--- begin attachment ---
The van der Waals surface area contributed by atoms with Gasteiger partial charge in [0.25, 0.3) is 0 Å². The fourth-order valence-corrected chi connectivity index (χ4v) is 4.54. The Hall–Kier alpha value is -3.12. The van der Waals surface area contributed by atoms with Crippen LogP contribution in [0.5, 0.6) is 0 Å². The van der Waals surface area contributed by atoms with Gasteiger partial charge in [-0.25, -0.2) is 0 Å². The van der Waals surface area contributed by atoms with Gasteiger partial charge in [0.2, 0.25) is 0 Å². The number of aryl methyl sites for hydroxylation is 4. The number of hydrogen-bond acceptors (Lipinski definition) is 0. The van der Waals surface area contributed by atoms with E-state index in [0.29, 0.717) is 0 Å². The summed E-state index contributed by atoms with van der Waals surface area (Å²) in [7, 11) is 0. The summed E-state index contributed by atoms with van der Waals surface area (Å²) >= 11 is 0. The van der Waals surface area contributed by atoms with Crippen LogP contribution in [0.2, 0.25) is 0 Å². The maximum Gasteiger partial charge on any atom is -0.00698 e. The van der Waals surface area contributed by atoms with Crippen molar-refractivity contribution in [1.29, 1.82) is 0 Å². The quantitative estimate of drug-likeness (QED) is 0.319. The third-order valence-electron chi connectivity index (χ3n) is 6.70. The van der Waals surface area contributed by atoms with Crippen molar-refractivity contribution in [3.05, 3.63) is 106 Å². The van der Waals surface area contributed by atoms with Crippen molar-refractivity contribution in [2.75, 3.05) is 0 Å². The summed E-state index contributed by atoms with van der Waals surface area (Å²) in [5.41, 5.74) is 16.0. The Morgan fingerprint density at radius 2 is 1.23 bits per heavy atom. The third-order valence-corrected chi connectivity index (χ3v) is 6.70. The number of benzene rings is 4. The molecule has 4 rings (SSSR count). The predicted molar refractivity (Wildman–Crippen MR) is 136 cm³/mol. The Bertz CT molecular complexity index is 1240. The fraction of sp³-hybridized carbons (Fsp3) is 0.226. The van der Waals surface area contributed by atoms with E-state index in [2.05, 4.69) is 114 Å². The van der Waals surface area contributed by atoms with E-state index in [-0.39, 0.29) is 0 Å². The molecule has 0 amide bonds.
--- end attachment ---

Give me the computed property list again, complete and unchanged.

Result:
The van der Waals surface area contributed by atoms with Gasteiger partial charge in [0.25, 0.3) is 0 Å². The fourth-order valence-corrected chi connectivity index (χ4v) is 4.54. The Hall–Kier alpha value is -3.12. The van der Waals surface area contributed by atoms with Crippen LogP contribution in [0.5, 0.6) is 0 Å². The van der Waals surface area contributed by atoms with Gasteiger partial charge in [-0.25, -0.2) is 0 Å². The van der Waals surface area contributed by atoms with Gasteiger partial charge in [0.2, 0.25) is 0 Å². The number of aryl methyl sites for hydroxylation is 4. The number of hydrogen-bond acceptors (Lipinski definition) is 0. The van der Waals surface area contributed by atoms with E-state index in [0.29, 0.717) is 0 Å². The summed E-state index contributed by atoms with van der Waals surface area (Å²) in [7, 11) is 0. The summed E-state index contributed by atoms with van der Waals surface area (Å²) >= 11 is 0. The van der Waals surface area contributed by atoms with Crippen LogP contribution in [0.2, 0.25) is 0 Å². The maximum Gasteiger partial charge on any atom is -0.00698 e. The van der Waals surface area contributed by atoms with Crippen molar-refractivity contribution in [1.29, 1.82) is 0 Å². The quantitative estimate of drug-likeness (QED) is 0.319. The third-order valence-electron chi connectivity index (χ3n) is 6.70. The van der Waals surface area contributed by atoms with Crippen molar-refractivity contribution in [3.05, 3.63) is 106 Å². The van der Waals surface area contributed by atoms with Crippen molar-refractivity contribution in [2.75, 3.05) is 0 Å². The summed E-state index contributed by atoms with van der Waals surface area (Å²) in [5.41, 5.74) is 16.0. The Morgan fingerprint density at radius 2 is 1.23 bits per heavy atom. The third-order valence-corrected chi connectivity index (χ3v) is 6.70. The number of benzene rings is 4. The molecule has 4 rings (SSSR count). The predicted molar refractivity (Wildman–Crippen MR) is 136 cm³/mol. The Bertz CT molecular complexity index is 1240. The fraction of sp³-hybridized carbons (Fsp3) is 0.226. The van der Waals surface area contributed by atoms with E-state index in [2.05, 4.69) is 114 Å². The van der Waals surface area contributed by atoms with E-state index in [-0.39, 0.29) is 0 Å². The molecule has 0 amide bonds.